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September 1990

Contact Sensitivity to Dinitrochlorobenzene Is Impaired in Atopic Subjects: Controversy Revisited

Author Affiliations

From the Departments of Dermatology (Drs Rees and Friedmann) and Medical Statistics (Dr Matthews), University of Newcastle-upon-Tyne (England).

Arch Dermatol. 1990;126(9):1173-1175. doi:10.1001/archderm.1990.01670330053005

• If there is a primary dysfunction of the immune system in atopic eczema it might be reflected in an altered capacity to generate delayed-type hypersensitivity. Therefore, the dose-response relationships for contact sensitization were determined for 22 patients (10 men) with minimal atopic eczema and compared with those from 27 nonatopic, healthy control subjects (12 men). Sensitization was induced with 30 μg of dinitrochlorobenzene applied to the thigh. Four weeks later the subjects were challenged with three doses of dinitrochlorobenzene (8.8, 12.5, and 17.7 μg), and responses were quantified with calipers as change in skinfold thickness at 48 hours. Atopic patients were significantly less responsive with smaller reactions at all challenge doses and a flatter challenge doseresponse curve than that for control subjects. Thus, proper quantitative comparisons have shown that subjects with minimal atopic eczema do not mount a normal contact hypersensitivity response. However, it is not clear whether this is a consequence of the atopic state per se or is related to the presence of even a minor degree of eczema.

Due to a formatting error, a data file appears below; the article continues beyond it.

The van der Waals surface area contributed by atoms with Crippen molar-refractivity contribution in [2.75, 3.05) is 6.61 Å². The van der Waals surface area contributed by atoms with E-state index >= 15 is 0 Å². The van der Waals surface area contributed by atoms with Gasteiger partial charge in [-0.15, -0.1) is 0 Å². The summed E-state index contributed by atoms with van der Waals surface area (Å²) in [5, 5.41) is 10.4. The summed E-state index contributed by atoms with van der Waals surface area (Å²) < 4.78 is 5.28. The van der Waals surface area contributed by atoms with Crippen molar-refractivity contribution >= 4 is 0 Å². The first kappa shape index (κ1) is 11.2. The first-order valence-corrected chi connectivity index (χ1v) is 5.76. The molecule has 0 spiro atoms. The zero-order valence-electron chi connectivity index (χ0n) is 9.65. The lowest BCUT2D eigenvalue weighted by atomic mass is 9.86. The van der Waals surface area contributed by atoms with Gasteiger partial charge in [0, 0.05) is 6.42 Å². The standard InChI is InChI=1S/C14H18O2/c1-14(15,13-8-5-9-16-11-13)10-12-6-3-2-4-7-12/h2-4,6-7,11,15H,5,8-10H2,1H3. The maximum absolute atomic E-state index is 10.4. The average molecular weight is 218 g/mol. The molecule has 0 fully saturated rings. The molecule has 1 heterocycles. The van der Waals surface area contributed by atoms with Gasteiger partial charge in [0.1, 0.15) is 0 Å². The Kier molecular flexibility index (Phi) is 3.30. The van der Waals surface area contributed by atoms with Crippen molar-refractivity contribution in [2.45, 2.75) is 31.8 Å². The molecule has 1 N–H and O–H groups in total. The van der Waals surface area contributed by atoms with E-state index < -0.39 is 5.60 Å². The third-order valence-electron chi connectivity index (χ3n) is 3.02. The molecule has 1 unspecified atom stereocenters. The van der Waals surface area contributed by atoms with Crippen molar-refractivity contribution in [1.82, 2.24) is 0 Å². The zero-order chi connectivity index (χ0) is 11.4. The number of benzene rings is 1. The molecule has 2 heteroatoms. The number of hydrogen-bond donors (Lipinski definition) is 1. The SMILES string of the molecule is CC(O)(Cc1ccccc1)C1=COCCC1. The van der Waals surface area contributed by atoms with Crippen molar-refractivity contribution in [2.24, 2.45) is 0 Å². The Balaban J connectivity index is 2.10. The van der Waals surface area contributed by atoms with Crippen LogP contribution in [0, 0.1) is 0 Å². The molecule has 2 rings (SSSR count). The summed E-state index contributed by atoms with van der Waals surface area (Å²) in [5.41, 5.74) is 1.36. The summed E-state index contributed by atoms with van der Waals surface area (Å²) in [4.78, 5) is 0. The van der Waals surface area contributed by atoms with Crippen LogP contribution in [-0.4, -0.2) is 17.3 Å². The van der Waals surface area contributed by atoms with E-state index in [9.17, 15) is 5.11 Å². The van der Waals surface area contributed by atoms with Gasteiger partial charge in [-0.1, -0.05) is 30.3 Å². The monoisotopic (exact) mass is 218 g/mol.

(Arch Dermatol. 1990;126:1173-1175)

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